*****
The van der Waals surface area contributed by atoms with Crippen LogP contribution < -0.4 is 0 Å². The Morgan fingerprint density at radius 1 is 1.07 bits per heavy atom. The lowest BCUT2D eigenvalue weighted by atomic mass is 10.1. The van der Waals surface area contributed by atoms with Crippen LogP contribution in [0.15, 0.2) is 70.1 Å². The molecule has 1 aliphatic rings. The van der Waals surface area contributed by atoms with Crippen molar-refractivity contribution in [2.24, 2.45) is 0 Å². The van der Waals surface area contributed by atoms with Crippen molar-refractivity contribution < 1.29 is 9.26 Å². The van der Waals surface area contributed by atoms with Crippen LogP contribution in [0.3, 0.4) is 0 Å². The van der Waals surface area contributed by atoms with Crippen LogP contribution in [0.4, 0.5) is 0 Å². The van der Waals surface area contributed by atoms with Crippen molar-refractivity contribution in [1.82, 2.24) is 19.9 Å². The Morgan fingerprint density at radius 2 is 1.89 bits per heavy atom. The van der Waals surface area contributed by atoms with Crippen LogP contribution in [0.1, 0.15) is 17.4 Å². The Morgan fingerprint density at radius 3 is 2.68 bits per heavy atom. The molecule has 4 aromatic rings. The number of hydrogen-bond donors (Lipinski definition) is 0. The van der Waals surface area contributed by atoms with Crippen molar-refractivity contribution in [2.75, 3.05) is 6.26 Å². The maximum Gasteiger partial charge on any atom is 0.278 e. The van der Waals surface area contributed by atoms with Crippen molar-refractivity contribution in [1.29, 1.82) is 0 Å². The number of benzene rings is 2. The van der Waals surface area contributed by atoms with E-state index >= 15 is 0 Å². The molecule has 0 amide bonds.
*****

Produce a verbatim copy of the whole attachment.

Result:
The van der Waals surface area contributed by atoms with Crippen LogP contribution < -0.4 is 0 Å². The Morgan fingerprint density at radius 1 is 1.07 bits per heavy atom. The lowest BCUT2D eigenvalue weighted by atomic mass is 10.1. The van der Waals surface area contributed by atoms with Crippen LogP contribution in [0.15, 0.2) is 70.1 Å². The molecule has 1 aliphatic rings. The van der Waals surface area contributed by atoms with Crippen molar-refractivity contribution in [2.24, 2.45) is 0 Å². The van der Waals surface area contributed by atoms with Crippen molar-refractivity contribution < 1.29 is 9.26 Å². The van der Waals surface area contributed by atoms with Crippen LogP contribution in [0.3, 0.4) is 0 Å². The van der Waals surface area contributed by atoms with Crippen LogP contribution in [0.4, 0.5) is 0 Å². The van der Waals surface area contributed by atoms with Crippen molar-refractivity contribution in [1.82, 2.24) is 19.9 Å². The Morgan fingerprint density at radius 2 is 1.89 bits per heavy atom. The van der Waals surface area contributed by atoms with Crippen LogP contribution in [0.1, 0.15) is 17.4 Å². The Morgan fingerprint density at radius 3 is 2.68 bits per heavy atom. The molecule has 4 aromatic rings. The number of hydrogen-bond donors (Lipinski definition) is 0. The van der Waals surface area contributed by atoms with Crippen molar-refractivity contribution in [2.75, 3.05) is 6.26 Å². The maximum Gasteiger partial charge on any atom is 0.278 e. The van der Waals surface area contributed by atoms with Crippen molar-refractivity contribution in [1.29, 1.82) is 0 Å². The number of benzene rings is 2. The van der Waals surface area contributed by atoms with E-state index >= 15 is 0 Å². The molecule has 0 amide bonds.